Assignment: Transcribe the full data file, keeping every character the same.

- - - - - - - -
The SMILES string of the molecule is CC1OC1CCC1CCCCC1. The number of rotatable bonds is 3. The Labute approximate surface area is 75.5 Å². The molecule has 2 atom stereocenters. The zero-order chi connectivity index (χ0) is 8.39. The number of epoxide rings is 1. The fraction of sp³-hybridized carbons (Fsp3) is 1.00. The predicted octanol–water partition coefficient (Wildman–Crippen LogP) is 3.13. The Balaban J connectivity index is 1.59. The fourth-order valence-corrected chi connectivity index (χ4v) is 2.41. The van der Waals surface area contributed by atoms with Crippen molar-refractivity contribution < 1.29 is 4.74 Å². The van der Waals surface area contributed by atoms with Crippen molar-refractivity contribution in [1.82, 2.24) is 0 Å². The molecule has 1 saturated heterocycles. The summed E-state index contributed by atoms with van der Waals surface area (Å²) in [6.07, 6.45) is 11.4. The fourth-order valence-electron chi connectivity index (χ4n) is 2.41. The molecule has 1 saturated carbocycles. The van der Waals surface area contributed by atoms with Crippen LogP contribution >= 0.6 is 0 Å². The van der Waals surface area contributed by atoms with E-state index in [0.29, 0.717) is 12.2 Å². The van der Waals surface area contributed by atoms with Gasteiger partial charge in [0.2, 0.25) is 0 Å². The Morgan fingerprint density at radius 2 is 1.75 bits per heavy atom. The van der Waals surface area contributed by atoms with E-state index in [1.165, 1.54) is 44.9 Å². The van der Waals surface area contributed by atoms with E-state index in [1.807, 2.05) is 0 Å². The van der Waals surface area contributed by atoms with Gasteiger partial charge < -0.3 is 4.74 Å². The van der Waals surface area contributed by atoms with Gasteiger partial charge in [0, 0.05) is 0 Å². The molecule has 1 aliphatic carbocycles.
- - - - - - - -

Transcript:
The SMILES string of the molecule is CC1OC1CCC1CCCCC1. The number of rotatable bonds is 3. The Labute approximate surface area is 75.5 Å². The molecule has 2 atom stereocenters. The zero-order chi connectivity index (χ0) is 8.39. The number of epoxide rings is 1. The fraction of sp³-hybridized carbons (Fsp3) is 1.00. The predicted octanol–water partition coefficient (Wildman–Crippen LogP) is 3.13. The Balaban J connectivity index is 1.59. The fourth-order valence-corrected chi connectivity index (χ4v) is 2.41. The van der Waals surface area contributed by atoms with Crippen molar-refractivity contribution < 1.29 is 4.74 Å². The van der Waals surface area contributed by atoms with Crippen molar-refractivity contribution in [1.82, 2.24) is 0 Å². The molecule has 1 saturated heterocycles. The summed E-state index contributed by atoms with van der Waals surface area (Å²) in [6.07, 6.45) is 11.4. The fourth-order valence-electron chi connectivity index (χ4n) is 2.41. The molecule has 1 saturated carbocycles. The van der Waals surface area contributed by atoms with Crippen LogP contribution >= 0.6 is 0 Å². The van der Waals surface area contributed by atoms with E-state index in [0.29, 0.717) is 12.2 Å². The van der Waals surface area contributed by atoms with Gasteiger partial charge in [0.2, 0.25) is 0 Å². The Morgan fingerprint density at radius 2 is 1.75 bits per heavy atom. The van der Waals surface area contributed by atoms with E-state index in [1.165, 1.54) is 44.9 Å². The van der Waals surface area contributed by atoms with E-state index in [1.807, 2.05) is 0 Å². The van der Waals surface area contributed by atoms with Gasteiger partial charge < -0.3 is 4.74 Å². The van der Waals surface area contributed by atoms with Gasteiger partial charge in [0, 0.05) is 0 Å². The molecule has 1 aliphatic carbocycles.